6 min read 21 Mar 23
This article first appeared in Citywire Selector in March 2023.
Inflation unlikely to see its tail end soon, says Ben Lord of M&G, but don’t let that turn you away from credit.
Though markets might be overestimating the extent to which inflation will see the end of day, M&G’s Ben Lord is not overly alarmed. In fact, the Citywire AA-rated manager is more bullish on credit than he has been in 15 years. Here he explains his reasons.
Ben Lord: Right now, we’re clearly in a disinflationary spot. That’s being led by a broad range of factors: base effects, commodities and the strong decline in money supply. So markets have started to price in a return to 2% inflation in the UK, US and Europe. But for me, it remains far too soon to commit to the idea that the 2% target level will return on any sustainable basis.
Ben Lord: One indicator is the strength of labour markets. It is dangerous to assume that inflation will fall back when we have the lowest-ever unemployment in Europe, 40-year lows in the US and a similar picture in the UK. If the labour market remains anything like as strong as it has done, it’s going to be very difficult to call the end of this inflationary cycle.
The other key point is that when recession hits in 2023 or perhaps 2024, will inflation be back in the box or will it remain elevated? If the former, central bankers would have scope to cut short-term rates to stimulate the economy. But if inflation is still around, that makes central bankers’ lives much more complicated because they might not have that scope to cut. I think that’s why the Fed has been in such a rush to push interest rates up, and why the ECB is now playing catchup so aggressively.
Ben Lord: Certainly there’s been an enormous move by bond and equity markets alike to try to front-run the return to on-target inflation. And in my opinion, it’s a bit too soon to do that. As I said earlier, another concern for me is that if recession hits and inflation isn’t where central banks want it to be, they might be unwilling to loosen policy. But there could well be millions unemployed across Europe, the US and the UK. So central banks would be under enormous social and political pressure to cut rates. And if they were to give in, again that would mean inflation staying elevated for longer.
Ben Lord: Yes. Right now, central banks have hiked aggressively and the bond market believes that we’re entering a significant slowdown or perhaps a recession. So the yield curve is deeply inverted. The question is, how will that curve evolve? If short rates get pushed higher and higher, while the market expects long term rates to fall due to lower growth and lower inflation, then it should continue to invert. But on the other hand, central banks could start to pivot.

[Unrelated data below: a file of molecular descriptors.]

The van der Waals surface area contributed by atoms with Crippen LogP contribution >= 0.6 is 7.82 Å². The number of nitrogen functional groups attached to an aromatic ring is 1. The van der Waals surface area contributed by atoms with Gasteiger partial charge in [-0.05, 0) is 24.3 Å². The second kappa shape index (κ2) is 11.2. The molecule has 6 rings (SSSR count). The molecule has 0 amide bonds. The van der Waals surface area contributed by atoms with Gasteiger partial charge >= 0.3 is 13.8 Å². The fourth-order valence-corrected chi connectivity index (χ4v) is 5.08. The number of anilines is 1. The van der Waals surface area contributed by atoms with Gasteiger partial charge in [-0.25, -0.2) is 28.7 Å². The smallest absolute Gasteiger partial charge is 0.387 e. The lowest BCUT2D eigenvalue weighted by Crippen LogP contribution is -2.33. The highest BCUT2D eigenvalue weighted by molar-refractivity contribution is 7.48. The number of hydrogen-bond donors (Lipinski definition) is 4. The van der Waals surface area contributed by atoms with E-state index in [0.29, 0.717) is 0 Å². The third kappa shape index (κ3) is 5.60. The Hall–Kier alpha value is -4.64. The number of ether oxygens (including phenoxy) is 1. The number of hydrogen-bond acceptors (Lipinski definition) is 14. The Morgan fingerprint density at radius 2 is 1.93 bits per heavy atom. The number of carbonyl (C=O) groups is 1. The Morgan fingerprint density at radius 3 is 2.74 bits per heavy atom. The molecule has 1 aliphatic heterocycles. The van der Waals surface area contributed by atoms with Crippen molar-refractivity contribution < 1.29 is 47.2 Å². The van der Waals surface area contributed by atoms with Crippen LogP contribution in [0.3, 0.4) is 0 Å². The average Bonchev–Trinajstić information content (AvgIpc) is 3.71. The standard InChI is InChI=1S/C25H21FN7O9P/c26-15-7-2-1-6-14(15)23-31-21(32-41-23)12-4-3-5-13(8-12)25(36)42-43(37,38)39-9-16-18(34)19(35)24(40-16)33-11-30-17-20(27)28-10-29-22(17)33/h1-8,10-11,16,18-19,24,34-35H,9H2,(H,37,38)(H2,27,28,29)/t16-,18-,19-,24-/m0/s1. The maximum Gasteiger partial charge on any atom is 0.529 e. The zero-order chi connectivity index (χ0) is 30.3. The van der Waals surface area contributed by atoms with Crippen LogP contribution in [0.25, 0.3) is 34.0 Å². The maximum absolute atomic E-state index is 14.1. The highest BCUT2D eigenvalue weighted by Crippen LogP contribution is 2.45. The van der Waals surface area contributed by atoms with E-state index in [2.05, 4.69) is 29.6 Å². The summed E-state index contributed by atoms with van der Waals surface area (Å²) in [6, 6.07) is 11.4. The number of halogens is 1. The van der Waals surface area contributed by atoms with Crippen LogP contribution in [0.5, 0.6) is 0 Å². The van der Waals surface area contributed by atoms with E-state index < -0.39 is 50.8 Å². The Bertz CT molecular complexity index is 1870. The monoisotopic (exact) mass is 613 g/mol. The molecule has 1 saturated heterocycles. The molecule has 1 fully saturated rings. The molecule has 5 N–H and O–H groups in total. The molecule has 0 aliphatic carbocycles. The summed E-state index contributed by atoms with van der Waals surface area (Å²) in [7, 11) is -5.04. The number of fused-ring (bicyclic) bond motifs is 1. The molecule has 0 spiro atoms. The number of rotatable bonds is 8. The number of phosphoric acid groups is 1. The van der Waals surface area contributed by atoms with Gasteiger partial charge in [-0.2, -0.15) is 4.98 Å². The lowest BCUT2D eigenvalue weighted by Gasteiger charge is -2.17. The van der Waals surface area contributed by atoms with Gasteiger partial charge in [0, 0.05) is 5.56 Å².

Ben Lord: One a two- to three-year view, I haven’t been this bullish in 15 years. I think as things stand you want to have investment grade credit more than almost anything else – including equities. With UK investment grade credit you can achieve yields of 5%-6%. These are levels we haven’t seen since 2009.
Ben Lord: That’s also really interesting at the moment because for the first time since Covid, we’re starting to see central banks diverge. They’re moving in different directions at different times. That opens up a really interesting opportunity to generate performance for a global credit manager.
Ben Lord: The US has been very forceful in its interest rate hikes. As a result, everything except the labour market is pointing to a significant slowdown ahead. The consensus is that the Fed is nearer the end than the beginning of its rate hiking cycle. When it hits that peak in short-term rates, bond yields will fall as prices rise.
On the other hand, the ECB is still hiking really aggressively because it still has a core inflation problem and a very tight labour market. So a period where US fixed income yields might be falling and prices rising while the ECB is still hiking short-term rates to try to bring core inflation down, presents a really interesting opportunity for a manager to play the difference between those two markets.
Ben Lord: In recent years ESG investing has mostly been focused on exclusions. I think now what we want to do is move away from that screening and exclusion phase and start pushing for funds that are actually trying to find solutions to significant global social problems and companies that are trying to find solutions to significant environmental problems. That’s where I sense that we are moving as a business.
At the same time, we want to fund bonds that are labelled bonds: companies that are coming to market and issuing a green, sustainable or social bond where all of the money raised from the issuance will be put directly into projects, plants and equipment that will be dealing with the mega threats facing the planet.
I think M&G are well-placed to be involved in that area because you can’t just buy a green or sustainable bond, you have to have the analytical resource to dig in to where and how those proceeds are being spent, to cut through the greenwashing that undoubtedly goes on and to monitor the situation on an ongoing basis.
The value of the fund's assets will go down as well as up. This will cause the value of your investment to fall as well as rise and you may get back less than you originally invested. Past performance is not a guide to future performance.
The views expressed in this document should not be taken as a recommendation, advice or forecast.